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Notes From Underground

In Notes from Underground, Dostoevsky explores modernity. In the novel, Dostoevsky is specifically referring to a toothache, but uses modernity as a larger metaphor.  The toothache is a phantom, a pain that is inflicted without cause, and therefore humans have no outlet for such pain, except hitting the wall with a fist.

Notes From Underground

Modernity is the toothache.  It is a very real pain that inflicts and has two solutions: rip out the tooth or live with the pain.  Most individuals have learned to live with the pain; their moaning is the paradox.  Morris moans at his toothache, and dreams of a time when society is rid of this pain, but does not ever actually actively try to remove the tooth.  Nihilism, on the other hand, rips the tooth out at the first available opportunity, exposing the raw and bloody cavity for the entire world to see: Here is the rotted out tooth; here is reality.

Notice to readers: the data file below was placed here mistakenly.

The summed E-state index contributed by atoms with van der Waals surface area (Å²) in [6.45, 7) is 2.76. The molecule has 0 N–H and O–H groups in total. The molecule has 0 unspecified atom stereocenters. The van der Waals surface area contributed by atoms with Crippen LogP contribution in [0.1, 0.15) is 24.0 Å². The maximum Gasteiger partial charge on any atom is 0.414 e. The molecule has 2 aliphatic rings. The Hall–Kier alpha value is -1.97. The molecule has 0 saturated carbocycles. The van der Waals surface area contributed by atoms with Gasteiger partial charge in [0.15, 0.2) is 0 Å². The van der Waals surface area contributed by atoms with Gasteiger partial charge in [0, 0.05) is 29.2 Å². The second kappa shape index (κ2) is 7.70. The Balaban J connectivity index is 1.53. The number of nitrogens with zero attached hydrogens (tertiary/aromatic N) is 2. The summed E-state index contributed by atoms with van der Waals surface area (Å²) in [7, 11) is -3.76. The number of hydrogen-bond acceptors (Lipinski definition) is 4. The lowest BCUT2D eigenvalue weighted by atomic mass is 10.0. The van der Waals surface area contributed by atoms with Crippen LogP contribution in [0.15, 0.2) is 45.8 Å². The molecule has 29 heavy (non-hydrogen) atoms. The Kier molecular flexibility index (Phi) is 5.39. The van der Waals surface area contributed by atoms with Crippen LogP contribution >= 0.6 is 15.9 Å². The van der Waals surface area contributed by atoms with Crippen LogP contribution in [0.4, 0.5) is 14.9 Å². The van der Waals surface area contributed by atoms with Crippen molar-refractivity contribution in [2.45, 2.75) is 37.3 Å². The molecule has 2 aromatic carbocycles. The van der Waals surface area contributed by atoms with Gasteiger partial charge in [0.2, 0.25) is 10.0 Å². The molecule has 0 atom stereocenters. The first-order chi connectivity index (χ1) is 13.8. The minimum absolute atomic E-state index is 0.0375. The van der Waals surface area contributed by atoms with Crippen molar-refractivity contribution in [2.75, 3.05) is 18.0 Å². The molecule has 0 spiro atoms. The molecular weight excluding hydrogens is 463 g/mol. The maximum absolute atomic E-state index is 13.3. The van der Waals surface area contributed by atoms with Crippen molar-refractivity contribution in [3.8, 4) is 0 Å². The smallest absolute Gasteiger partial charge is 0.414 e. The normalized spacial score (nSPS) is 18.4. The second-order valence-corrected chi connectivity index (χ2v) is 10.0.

This may stretch the metaphor greatly, but the idea is that modern society has enabled us to enjoy the pain.  Life has become an era of constant, rapid change, accelerating towards the unknown. The twin forces of Industrialism and modernism have replaced stability and order with chaos and change.  “Modern mankind found itself in the midst of a great absence and emptiness of values and yet, at the same time, a remarkable abundance of possibilities”.  However, the only way to truly retain ones individuality is to reject everything in society and blend into the faceless masses.  Without recognition, we are free to become the hated public official who delights in making others miserable.  Dostoevsky and Nietzsche recognized that their society was one without values, but hoped, like Morris, that a new day would dawn and society would restructure itself.

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